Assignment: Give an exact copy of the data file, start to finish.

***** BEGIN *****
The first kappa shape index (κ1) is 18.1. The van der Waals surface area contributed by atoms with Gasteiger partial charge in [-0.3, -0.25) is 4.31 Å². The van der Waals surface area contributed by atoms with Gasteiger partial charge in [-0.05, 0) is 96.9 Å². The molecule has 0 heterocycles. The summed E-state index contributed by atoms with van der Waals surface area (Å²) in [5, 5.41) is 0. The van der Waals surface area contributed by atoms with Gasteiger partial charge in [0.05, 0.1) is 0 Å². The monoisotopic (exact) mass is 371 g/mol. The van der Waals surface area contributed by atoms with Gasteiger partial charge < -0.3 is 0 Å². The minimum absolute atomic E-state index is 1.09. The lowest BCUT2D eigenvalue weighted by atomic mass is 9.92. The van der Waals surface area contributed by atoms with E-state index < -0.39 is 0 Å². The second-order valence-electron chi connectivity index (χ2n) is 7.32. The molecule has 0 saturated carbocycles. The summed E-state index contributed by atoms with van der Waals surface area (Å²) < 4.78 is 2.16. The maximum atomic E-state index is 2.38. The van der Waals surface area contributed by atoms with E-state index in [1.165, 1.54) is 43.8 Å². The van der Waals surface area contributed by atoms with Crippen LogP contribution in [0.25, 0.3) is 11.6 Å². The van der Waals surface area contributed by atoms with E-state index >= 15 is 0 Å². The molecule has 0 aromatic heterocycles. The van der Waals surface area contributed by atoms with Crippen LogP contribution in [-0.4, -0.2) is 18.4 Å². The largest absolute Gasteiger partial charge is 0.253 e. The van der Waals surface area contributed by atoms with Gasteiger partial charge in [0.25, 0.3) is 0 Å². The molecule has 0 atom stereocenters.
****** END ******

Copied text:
The first kappa shape index (κ1) is 18.1. The van der Waals surface area contributed by atoms with Gasteiger partial charge in [-0.3, -0.25) is 4.31 Å². The van der Waals surface area contributed by atoms with Gasteiger partial charge in [-0.05, 0) is 96.9 Å². The molecule has 0 heterocycles. The summed E-state index contributed by atoms with van der Waals surface area (Å²) in [5, 5.41) is 0. The van der Waals surface area contributed by atoms with Gasteiger partial charge in [0.05, 0.1) is 0 Å². The monoisotopic (exact) mass is 371 g/mol. The van der Waals surface area contributed by atoms with Gasteiger partial charge < -0.3 is 0 Å². The minimum absolute atomic E-state index is 1.09. The lowest BCUT2D eigenvalue weighted by atomic mass is 9.92. The van der Waals surface area contributed by atoms with E-state index < -0.39 is 0 Å². The second-order valence-electron chi connectivity index (χ2n) is 7.32. The molecule has 0 saturated carbocycles. The summed E-state index contributed by atoms with van der Waals surface area (Å²) < 4.78 is 2.16. The maximum atomic E-state index is 2.38. The van der Waals surface area contributed by atoms with E-state index in [1.165, 1.54) is 43.8 Å². The van der Waals surface area contributed by atoms with Crippen LogP contribution in [0.25, 0.3) is 11.6 Å². The van der Waals surface area contributed by atoms with E-state index >= 15 is 0 Å². The molecule has 0 aromatic heterocycles. The van der Waals surface area contributed by atoms with Crippen LogP contribution in [-0.4, -0.2) is 18.4 Å². The largest absolute Gasteiger partial charge is 0.253 e. The van der Waals surface area contributed by atoms with Gasteiger partial charge in [0.25, 0.3) is 0 Å². The molecule has 0 atom stereocenters.